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Three Tips for Driving a Customer-Centric Mindset

I’m Planful’s Chief Customer Officer (CCO). This means I have a responsibility for doing everything possible to create a consistent, value-focused customer experience, from the first time they interact with our brand to their continued retention as a loyal and satisfied customer. I’ve been deeply entrenched in this work for over 20 years and have a passion for it. 

At Planful, we’re focused on customer success because it’s not just the right thing to do, it’s also our number one company value. Grant Halloran, our CEO, established these values when he joined Planful more than 2 years ago. Customer success is a key component of his vision for Planful, and it’s why the CCO role was established.

Through my experience as a CCO and in other customer-centric roles, I’ve learned a lot from the hundreds of customers I’ve had the pleasure to engage with. The learnings I’ve taken away apply to organizations both big and small, and can be applied to your overall customer success strategy regardless of how mature your organization is.  

Here are some tips that I believe help drive a customer-centric mindset both within customer teams and across an organization, focused on benefiting one of the most important assets of any company: the customer.  As you read this I am certain you will be nodding your head in agreement as these concepts are fairly simple, however it’s the execution of them that matters most!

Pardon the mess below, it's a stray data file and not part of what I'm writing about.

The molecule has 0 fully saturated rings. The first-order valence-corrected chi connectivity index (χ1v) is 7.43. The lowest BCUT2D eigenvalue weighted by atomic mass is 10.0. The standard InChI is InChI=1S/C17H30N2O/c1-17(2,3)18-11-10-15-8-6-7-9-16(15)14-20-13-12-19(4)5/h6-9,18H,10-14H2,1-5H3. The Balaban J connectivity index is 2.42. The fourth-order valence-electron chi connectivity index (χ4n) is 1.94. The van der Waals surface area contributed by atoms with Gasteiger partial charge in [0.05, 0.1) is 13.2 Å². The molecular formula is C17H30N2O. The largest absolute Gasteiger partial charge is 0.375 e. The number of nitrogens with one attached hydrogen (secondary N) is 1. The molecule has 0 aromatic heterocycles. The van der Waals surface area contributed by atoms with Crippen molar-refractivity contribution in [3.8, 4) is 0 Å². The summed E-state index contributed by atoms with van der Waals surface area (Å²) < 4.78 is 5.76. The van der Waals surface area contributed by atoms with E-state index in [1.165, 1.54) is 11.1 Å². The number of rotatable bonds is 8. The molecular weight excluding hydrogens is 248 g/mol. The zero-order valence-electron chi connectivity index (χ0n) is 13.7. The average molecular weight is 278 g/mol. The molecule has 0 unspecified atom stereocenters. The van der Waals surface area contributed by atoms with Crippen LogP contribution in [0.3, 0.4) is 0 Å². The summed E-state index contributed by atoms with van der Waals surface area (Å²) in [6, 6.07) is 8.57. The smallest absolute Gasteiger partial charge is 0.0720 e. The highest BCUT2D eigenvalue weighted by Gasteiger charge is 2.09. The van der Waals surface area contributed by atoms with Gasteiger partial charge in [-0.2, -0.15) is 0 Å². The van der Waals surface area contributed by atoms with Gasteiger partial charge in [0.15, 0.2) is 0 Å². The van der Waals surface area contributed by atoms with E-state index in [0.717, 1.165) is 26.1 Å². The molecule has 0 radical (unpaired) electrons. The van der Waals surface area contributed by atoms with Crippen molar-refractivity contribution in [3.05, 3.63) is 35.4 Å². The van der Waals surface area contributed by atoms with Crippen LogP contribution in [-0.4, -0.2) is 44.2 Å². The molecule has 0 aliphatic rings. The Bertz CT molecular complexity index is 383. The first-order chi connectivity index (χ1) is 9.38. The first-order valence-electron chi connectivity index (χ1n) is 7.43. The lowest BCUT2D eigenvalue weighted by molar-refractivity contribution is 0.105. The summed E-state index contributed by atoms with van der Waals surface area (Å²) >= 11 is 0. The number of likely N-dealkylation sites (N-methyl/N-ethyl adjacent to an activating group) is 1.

#1 – Listen and learn from all of your customers, even the ones that are no longer customers.

Just like in any relationship, the power of listening goes a long way. Any time a customer invests their time with you, it’s an opportunity to learn, and that time should never be taken lightly.

There will always be ups and downs in any journey with a customer. Engaging with your customers proactively throughout their journey is how you can identify improvement opportunities to your service and engagement model.  Truly listening and being curious to understand what is going well and what isn’t, and ensuring those learnings make it into your customer playbook, are table stakes for any customer team.

The step that often gets overlooked is talking to customers that end their journey.

As everyone in the customer business knows, losing customers does happen. Even though it may be hard, I’ve learned that time spent with these customers post departure is incredibly powerful. Not just sending a survey or an email, but having an actual one-on-one human conversation. This is an opportunity to have an open, honest discussion and receive valuable feedback on how your team or the company can improve. It’s a powerful time when both sides of the partnership have their guard down, and it can be a very transparent, authentic discussion where the learnings can be substantial.

Taking the time to learn from all of your customers, even those that are no longer customers, is an important step to building your toolbox of knowledge to support and engage with existing and future customers.

#2 – Everyone plays a role in customer success.

The success of customers is critical to delivering continued growth and company success. However customer success isn’t just the responsibility of a customer organization, it is a team sport, and every member of an organization plays a role. 

Just think of how many employees from different departments interact with a customer in their journey. From Marketing to Sales, to Finance, to Product and Engineering, every group has a role in the customer journey, and each touchpoint impacts the customer’s experience and overall success. Just like winning sports teams, the players all know their role and play their part. It’s the same in business.